COLUMBUS, Ohio (ADAMS) – Ohio State Highway Patrol Colonel Richard S. Fambro joined Ohio Traffic Safety Office Director Felice Moretti on Wednesday to announce the launch of a new educational program for youth and to encourage parents to discuss the importance of driving safety with their young drivers.
National Teen Driver Safety Week is October 17-23, 2021, and is the perfect opportunity to talk with teens about safe driving habits. Parents of teen drivers can partner to support each other through this period of life. Ultimately, parents are in control.
“We want everyone on our roadways to make it home safely,” said Ohio Governor Mike DeWine. “Parents can play a vital role by ensuring young drivers are equipped with the skills and knowledge they need to make good driving decisions.”
Since 2016, there have been 460 people killed on Ohio’s roadways in crashes involving a teen passenger vehicle driver (15-18 years old); 178 of the deaths were the teen driver. Motor vehicle crashes are a leading cause of death for teens in the United States. Nationally, in 2019, an estimated 92,000 teen drivers were injured in motor vehicle traffic crashes, and an estimated 264,000 people were injured in crashes involving a teen driver, accounting for almost 10% of all those injured that year.
“The loss of even one life on our roadways is too many,” said Col. Fambro, superintendent of the Patrol. “By avoiding dangers like driving distracted or impaired, obeying all traffic laws and speed limits, and ensuring everyone is buckled up, we can all make Ohio’s roadways safer.”
The following was issued by the Ohio State Highway Patrol:
DRIVE to Live is a new educational program launched by the Patrol intended to positively impact our youth and engage in conversations about good decision making. It is geared toward meeting teens where they are, and listening with as shared interest in their future. Success of this program will result in impacting Ohio’s youth in a positive manner and building relationships between students and those in public safety. To schedule a presentation call 614-752-2792 or email [email protected]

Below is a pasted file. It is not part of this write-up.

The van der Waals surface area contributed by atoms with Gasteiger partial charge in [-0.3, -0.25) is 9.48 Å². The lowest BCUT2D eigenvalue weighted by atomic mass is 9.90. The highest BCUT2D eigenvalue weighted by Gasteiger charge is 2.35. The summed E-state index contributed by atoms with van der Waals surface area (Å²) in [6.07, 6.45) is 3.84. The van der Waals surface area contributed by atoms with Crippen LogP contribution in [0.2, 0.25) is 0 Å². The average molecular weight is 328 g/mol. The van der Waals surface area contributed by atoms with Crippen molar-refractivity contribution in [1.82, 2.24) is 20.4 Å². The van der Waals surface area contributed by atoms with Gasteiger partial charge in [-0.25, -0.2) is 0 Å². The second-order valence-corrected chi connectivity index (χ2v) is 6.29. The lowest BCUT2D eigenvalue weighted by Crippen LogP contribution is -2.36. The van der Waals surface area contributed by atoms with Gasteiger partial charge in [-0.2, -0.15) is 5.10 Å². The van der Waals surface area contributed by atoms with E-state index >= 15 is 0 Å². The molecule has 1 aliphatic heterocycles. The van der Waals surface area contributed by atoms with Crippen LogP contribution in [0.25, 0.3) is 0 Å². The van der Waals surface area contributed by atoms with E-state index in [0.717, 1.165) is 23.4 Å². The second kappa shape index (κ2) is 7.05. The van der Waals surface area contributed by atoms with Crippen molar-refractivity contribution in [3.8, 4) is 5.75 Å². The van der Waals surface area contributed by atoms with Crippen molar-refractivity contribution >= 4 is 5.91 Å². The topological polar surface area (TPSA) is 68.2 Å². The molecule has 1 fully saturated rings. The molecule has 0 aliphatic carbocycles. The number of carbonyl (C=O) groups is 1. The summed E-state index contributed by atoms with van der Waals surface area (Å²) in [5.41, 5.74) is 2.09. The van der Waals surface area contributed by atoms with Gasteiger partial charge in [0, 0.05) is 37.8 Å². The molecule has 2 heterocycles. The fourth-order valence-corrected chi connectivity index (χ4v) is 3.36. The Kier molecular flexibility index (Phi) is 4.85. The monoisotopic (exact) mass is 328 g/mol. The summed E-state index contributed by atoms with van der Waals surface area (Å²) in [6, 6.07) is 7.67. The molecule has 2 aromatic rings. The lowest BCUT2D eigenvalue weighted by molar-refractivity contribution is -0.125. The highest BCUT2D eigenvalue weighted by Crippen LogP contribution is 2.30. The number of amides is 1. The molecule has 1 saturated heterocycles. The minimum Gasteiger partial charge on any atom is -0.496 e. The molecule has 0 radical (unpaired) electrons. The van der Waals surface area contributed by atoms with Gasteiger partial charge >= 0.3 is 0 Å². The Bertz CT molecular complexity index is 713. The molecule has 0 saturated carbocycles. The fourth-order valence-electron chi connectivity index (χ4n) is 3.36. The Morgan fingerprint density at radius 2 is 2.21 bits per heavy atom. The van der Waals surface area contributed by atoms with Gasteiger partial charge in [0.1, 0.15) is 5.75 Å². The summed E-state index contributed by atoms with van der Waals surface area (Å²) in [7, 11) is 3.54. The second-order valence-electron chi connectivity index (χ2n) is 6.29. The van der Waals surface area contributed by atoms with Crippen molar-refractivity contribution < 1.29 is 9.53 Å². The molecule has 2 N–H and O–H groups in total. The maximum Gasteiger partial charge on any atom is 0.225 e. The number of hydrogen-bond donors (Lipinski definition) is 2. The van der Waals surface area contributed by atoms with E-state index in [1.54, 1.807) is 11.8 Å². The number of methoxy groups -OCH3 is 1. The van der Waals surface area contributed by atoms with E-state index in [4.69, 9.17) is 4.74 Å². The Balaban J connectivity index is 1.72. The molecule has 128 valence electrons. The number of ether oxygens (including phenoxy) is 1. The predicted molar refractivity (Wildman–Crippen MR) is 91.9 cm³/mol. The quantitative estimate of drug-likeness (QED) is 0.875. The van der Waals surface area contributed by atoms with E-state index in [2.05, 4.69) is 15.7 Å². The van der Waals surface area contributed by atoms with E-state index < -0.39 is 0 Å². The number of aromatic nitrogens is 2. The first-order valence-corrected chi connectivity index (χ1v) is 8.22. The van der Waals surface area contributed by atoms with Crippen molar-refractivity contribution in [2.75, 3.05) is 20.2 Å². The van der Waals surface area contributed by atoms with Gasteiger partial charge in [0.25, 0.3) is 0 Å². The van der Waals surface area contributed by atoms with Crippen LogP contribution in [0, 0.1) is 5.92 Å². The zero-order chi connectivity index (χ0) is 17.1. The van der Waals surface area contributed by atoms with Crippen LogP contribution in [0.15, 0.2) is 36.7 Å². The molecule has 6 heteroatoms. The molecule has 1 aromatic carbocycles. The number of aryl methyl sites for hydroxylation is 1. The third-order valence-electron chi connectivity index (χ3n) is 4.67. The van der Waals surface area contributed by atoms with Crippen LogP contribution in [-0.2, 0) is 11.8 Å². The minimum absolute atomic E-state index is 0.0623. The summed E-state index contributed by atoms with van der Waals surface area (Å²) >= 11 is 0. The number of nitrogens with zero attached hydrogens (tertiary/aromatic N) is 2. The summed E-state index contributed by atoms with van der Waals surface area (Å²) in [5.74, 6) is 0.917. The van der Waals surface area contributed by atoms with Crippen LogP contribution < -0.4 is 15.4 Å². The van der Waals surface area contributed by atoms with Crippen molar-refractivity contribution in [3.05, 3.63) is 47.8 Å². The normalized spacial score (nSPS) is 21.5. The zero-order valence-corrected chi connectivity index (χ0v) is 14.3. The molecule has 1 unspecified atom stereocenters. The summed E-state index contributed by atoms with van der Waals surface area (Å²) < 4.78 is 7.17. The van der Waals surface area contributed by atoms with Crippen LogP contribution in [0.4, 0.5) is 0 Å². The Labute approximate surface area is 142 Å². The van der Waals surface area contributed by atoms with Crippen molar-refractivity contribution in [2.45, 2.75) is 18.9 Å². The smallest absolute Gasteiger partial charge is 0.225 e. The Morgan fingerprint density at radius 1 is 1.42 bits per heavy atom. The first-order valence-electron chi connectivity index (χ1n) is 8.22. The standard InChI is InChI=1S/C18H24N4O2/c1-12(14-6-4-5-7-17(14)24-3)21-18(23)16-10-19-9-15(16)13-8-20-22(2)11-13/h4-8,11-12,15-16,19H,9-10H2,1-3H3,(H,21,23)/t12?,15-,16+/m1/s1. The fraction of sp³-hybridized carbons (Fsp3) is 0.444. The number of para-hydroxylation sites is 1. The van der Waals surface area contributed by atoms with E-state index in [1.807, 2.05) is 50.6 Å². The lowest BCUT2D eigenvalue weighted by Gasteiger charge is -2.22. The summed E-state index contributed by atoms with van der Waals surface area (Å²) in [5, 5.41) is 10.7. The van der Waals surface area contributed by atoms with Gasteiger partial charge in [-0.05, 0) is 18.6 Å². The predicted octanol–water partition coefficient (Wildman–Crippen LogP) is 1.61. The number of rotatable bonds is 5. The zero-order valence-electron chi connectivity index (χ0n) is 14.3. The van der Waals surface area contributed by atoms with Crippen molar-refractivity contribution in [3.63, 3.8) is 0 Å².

The Ohio Department of Public Safety’s Teach your Teen to Drive website offers parents and caregivers helpful tips and a framework for having discussions with their teen drivers about risky driving behaviors that can lead to fatal consequences.
“Parents play a critical role in teen driver safety in their ability to consistently communicate important driving safety information,” said Moretti, whose office housed within the Ohio Department of Public Safety. “New teen drivers are still gaining experience behind the wheel, which increases the chance of dangerous situations for the teen and others around them.”
By sharing their driving experience, parents can help teen drivers make smart choices and actions to stay safe on the road. The website provides helpful, evidence-based resources to teach your teen how to drive safely during the supervised driving (or learner’s permit) stage of licensure.
Below are some basic rules parents can use to help reduce the risks for teen drivers:
Impaired Driving: All teens are too young to legally buy, possess, or consume alcohol. However, in Ohio, 18% of teen drivers involved in fatal crashes since 2016 had alcohol and/or drugs in their system. Alcohol isn’t the only substance that can keep teens from driving safely; marijuana affects a driver’s ability to react to their surroundings. Driving is a complex task and marijuana slows the reaction time. Remind teens that driving under the influence of any impairing substance – including illicit or prescription drugs, or over-the-counter medication – can have deadly consequences. Let teens know this behavior won’t be tolerated.